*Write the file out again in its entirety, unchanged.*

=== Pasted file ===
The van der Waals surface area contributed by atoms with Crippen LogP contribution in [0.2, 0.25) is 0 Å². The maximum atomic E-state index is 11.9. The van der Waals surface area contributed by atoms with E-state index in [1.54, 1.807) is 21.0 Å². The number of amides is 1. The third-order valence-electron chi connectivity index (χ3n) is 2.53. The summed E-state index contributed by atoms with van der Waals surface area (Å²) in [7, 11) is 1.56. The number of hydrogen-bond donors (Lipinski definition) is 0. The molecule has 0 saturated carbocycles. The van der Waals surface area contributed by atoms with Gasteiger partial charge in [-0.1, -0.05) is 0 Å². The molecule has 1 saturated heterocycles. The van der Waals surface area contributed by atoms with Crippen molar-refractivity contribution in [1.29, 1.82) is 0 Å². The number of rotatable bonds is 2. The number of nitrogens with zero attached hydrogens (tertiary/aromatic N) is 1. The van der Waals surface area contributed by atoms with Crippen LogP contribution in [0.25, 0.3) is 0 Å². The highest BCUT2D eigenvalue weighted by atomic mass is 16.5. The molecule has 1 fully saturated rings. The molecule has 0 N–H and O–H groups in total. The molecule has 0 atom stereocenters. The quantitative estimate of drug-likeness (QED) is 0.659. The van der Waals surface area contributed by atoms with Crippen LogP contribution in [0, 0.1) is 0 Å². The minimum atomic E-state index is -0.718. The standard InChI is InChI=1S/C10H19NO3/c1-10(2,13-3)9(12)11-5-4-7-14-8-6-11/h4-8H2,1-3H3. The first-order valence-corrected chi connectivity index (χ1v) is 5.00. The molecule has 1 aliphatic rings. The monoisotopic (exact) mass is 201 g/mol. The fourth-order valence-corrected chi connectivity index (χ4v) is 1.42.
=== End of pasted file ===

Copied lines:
The van der Waals surface area contributed by atoms with Crippen LogP contribution in [0.2, 0.25) is 0 Å². The maximum atomic E-state index is 11.9. The van der Waals surface area contributed by atoms with E-state index in [1.54, 1.807) is 21.0 Å². The number of amides is 1. The third-order valence-electron chi connectivity index (χ3n) is 2.53. The summed E-state index contributed by atoms with van der Waals surface area (Å²) in [7, 11) is 1.56. The number of hydrogen-bond donors (Lipinski definition) is 0. The molecule has 0 saturated carbocycles. The van der Waals surface area contributed by atoms with Gasteiger partial charge in [-0.1, -0.05) is 0 Å². The molecule has 1 saturated heterocycles. The van der Waals surface area contributed by atoms with Crippen molar-refractivity contribution in [1.29, 1.82) is 0 Å². The number of rotatable bonds is 2. The number of nitrogens with zero attached hydrogens (tertiary/aromatic N) is 1. The van der Waals surface area contributed by atoms with Crippen LogP contribution in [0.25, 0.3) is 0 Å². The highest BCUT2D eigenvalue weighted by atomic mass is 16.5. The molecule has 1 fully saturated rings. The molecule has 0 N–H and O–H groups in total. The molecule has 0 atom stereocenters. The quantitative estimate of drug-likeness (QED) is 0.659. The van der Waals surface area contributed by atoms with Crippen LogP contribution in [0, 0.1) is 0 Å². The minimum atomic E-state index is -0.718. The standard InChI is InChI=1S/C10H19NO3/c1-10(2,13-3)9(12)11-5-4-7-14-8-6-11/h4-8H2,1-3H3. The first-order valence-corrected chi connectivity index (χ1v) is 5.00. The molecule has 1 aliphatic rings. The monoisotopic (exact) mass is 201 g/mol. The fourth-order valence-corrected chi connectivity index (χ4v) is 1.42.